4. I am fairly sure that this will not be a popular comment, but is there no distinction between what is “legal” and what is “right”?

    What the flashmobbers are doing may be technically on the wrong side of American law but I still approve. It is not done out of malice or for profit, but for a sense of mischevious benevolence. If it does take hundreds of participants to be effective, and given that there is virtually no chance of any of the owners of these sites bringing a complaint to the US authorities, then the flashmobbers are pretty safe from prosecution.

    Perhaps its American law that needs to catch up?

  5. Yep, The whiners all say to “call the internet police.” Well, the truth is that the hosters (Not ISP’s) have been unresponsive to calls to shut down the scammers. We do not have to take these predators preying on the vulnerabilities of internet noobies, the elderly, and the very young (The most lilely victims) Same fools that will die waiting for the police instead of taking out the punk breaking in the house!!!

  6. Based on Aunty’s pointless accusations of aa419 advocating/committing/orchestrating a criminal act, specifically a DDoS attack, during their regular flashmob events, some of you got hooked pretty well and apparently decided to ignore the facts. As usual on the internet, the facts are just a few clicks away. They are here: and here:

    If you care to read the above sources from aa419, you will hopefully understand why the Mugu Marauder does not constitute anything close to a DDoS attack. To put it short, aa419 flashmobs are bandwidth hogging instead of “overwhelming a system”. The idea and the corresponding implementation do not target the host or the hoster, they do not intend to and do not actually disrupt services, overload servers and such. Quite the contrary is true. As soon as the targeted fraudulent site goes down, the load stops immediately. The targeted (fraudulent, illegal) site goes down as soon as the purchased monthly bandwidth will be exceeded or when the hoster, who was previously notified at least twice and who ignored the complaints, eventually decides to take it down, respectively.

  7. Linking to an image on someone elses web site is going to land someone in jail? W T F there are millions of criminals who use HTML capable bulletin boards who are going to the joint. Let’s get real.

  8. Aunty, You are unclear on the concept of WAR. Yes, this is a war, and
    if this “society” doesn’t wake up, it will collapse. Wake up !!!!!

  9. That’s a very narrow definition of DDoS. A denial-of-service attack is simply a deliberate attempt to overwhelm a system by sending repeated requests. A distributed denial of service attack is a coordinated DoS from multiple systems. The protocol isn’t important, it’s the intent to overload. (This is why being slashdotted isn’t really a DDOS — the intention is to share or read an article/story/etc., not to take down the target’s site.)

    If the intent of the project is to take down websites by overloading them with traffic, well, I’d say that constitutes a denial-of-service attack. Even if not, someone on the “dark side” (if you’ll excuse the pun) could easily argue the point and file charges or a civil lawsuit.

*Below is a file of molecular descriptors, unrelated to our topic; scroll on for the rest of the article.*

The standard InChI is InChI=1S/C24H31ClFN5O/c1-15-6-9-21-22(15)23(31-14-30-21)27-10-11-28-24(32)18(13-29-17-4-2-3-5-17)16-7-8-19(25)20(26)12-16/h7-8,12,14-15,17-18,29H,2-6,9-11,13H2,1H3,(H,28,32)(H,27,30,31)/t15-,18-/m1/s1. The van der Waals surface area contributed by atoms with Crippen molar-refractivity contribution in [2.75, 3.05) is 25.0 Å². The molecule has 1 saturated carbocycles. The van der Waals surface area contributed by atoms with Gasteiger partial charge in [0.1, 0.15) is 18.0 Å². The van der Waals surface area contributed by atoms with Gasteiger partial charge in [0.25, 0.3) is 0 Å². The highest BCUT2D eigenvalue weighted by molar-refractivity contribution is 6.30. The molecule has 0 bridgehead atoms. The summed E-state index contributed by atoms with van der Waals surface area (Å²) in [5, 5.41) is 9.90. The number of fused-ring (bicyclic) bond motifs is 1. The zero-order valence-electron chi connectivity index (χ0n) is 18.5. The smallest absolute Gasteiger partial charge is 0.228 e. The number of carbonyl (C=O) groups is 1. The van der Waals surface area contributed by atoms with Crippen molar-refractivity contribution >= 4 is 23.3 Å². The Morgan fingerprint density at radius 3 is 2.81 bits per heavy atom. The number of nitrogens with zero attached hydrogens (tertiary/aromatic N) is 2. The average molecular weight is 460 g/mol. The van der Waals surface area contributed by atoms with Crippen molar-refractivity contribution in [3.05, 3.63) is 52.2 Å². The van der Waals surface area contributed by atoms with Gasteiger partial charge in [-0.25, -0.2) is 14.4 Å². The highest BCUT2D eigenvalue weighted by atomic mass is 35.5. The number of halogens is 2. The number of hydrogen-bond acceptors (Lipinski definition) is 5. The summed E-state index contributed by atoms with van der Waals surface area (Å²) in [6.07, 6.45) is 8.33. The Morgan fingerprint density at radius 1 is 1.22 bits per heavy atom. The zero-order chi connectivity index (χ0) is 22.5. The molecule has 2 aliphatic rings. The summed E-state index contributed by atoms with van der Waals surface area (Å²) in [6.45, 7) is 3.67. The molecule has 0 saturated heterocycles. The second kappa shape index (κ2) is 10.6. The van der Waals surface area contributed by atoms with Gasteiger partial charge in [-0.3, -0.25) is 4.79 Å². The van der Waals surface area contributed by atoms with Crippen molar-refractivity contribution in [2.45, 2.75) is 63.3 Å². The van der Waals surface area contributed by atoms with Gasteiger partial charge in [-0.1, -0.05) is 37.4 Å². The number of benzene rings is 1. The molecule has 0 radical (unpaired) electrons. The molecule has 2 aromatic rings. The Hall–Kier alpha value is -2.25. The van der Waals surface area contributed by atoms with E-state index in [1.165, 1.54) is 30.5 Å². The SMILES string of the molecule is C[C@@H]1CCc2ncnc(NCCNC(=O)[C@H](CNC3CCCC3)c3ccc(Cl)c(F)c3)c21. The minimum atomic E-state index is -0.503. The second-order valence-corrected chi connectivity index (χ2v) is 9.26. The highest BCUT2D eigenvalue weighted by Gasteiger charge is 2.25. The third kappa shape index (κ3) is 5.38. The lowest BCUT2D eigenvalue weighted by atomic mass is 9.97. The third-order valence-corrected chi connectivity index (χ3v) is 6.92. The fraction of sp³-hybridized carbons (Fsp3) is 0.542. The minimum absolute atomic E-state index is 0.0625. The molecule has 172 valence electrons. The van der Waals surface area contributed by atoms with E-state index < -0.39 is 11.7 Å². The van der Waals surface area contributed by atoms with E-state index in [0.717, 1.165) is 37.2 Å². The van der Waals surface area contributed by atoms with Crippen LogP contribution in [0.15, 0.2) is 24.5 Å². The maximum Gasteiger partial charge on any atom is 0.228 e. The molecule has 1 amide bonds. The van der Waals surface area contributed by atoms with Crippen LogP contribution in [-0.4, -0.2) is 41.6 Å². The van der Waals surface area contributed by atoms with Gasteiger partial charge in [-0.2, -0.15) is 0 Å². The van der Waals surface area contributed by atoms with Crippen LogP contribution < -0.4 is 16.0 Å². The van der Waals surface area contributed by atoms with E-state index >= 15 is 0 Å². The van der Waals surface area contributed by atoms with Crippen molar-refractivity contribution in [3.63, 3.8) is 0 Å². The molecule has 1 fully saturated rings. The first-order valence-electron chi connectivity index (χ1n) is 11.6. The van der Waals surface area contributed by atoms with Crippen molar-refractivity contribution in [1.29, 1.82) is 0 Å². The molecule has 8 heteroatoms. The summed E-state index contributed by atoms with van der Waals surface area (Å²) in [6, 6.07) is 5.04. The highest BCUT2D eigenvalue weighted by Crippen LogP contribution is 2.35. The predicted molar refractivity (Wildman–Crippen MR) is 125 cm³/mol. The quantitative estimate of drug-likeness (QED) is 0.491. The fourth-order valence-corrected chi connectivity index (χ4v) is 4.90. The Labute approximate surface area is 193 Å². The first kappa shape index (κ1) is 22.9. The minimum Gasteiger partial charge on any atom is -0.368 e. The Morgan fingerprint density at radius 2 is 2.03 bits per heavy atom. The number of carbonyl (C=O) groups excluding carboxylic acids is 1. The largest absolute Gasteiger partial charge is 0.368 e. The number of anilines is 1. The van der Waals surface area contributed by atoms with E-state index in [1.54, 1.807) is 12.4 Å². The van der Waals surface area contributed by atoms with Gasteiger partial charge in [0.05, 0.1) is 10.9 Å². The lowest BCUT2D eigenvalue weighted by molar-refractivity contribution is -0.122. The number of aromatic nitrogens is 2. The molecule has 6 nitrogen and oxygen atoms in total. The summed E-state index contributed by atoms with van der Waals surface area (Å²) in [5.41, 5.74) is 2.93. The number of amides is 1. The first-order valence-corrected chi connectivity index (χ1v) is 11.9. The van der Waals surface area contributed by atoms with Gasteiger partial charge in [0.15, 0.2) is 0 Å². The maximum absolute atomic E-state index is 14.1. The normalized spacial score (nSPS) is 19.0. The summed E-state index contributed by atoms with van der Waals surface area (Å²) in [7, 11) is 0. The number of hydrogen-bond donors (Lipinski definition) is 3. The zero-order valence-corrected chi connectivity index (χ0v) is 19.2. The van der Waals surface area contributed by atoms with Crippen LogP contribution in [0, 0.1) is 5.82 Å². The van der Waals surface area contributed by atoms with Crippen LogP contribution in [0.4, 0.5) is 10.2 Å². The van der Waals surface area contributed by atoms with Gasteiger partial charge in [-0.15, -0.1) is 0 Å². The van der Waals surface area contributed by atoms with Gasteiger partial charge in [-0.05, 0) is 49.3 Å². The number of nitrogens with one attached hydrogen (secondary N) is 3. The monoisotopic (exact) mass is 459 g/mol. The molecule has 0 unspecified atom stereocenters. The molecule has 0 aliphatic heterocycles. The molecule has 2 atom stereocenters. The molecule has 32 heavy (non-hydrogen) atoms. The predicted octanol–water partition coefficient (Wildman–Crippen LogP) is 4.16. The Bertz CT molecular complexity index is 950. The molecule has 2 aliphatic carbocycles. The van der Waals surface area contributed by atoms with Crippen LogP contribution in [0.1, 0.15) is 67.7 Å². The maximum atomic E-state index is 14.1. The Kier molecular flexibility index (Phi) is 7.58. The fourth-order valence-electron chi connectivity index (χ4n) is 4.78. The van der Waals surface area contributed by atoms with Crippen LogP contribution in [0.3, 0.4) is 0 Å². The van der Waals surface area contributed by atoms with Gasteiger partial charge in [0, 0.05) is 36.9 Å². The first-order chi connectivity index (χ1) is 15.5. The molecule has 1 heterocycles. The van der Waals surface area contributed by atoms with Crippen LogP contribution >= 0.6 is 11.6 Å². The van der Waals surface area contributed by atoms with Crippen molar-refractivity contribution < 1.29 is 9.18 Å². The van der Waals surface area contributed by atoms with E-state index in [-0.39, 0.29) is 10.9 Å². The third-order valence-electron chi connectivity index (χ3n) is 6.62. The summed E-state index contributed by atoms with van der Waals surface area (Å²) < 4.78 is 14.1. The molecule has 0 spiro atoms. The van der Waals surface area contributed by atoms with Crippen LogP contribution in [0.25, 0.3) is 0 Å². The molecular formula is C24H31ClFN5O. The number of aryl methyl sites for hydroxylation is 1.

If DOSing the bad guys is legal in your jurisdiction, that’s great. DOS away. But it’s not legal here, and cases like Charles Booher (arrested for making death threats to a spammer, later killed himself) make it clear that even with spammer, breaking the law to stop them is risky. Some people are willing to take the risk. Others are not.

    The big mistake, of course, is assuming there’s only one solution to the problem.

  10. It’s sort of like watching the movie Death Wish- you hope he gets his revenge and takes a bite out of crime, but at the same time you know he’s also breaking the law. Unless these spam sites have notices stating that it’s illegal to use their content via direct links, AND the material being linked to is in fact their own intellectual property and not public domain, then there is no legal issue with what they are doing.

    They are broadcasting their “services” to the Internet the way a radio might play in a public space. If I walk up and start babbling to where nobody else can hear that radio, does the advertiser have a legal right to pursue me? I don’t think they would based on my layman understanding. But they paid to get their message out, just like paying for ISP bandwidth. If I linked to a pic and then had a web page refresh constantly, I am acting in a way consistent with a DoS attack though, and there is legal precedence regarding that. But if I don’t refresh so much as to be singly responsible for the act, but rather am 1 of thousands visiting the resources on their system, that should not be illegal. If thousands of people walk into a coffee shop to look at the menu, with the intent of not buying something but just to look, what could the shop do?

    At best this is a grey area, at worst the spammers could log requests and target those machines. Or if they had half a brain, they could make simple changes to their sites that prevented remote linking.

  11. Well, it is *not* a DDoS attack, if that´s what all you jolly-do-gooders refer to, it is repeatedly downloading images from websites, which causes the websites to either be deactivated for exceeding their allowed bandwidth or the criminals that set them up to be charged huge sums for all the traffic that we cause. Both will hurt them. That´s our goal. Nothing more and nothing less.
    I don´t think that http requests – even though repeatedly by *many* people – are to be construed as illegal activity. We do not aim to attack the servers of particular hosting companies to cause a general denial of service, we target single websites, that have been set up with the sole purpose of defrauding people.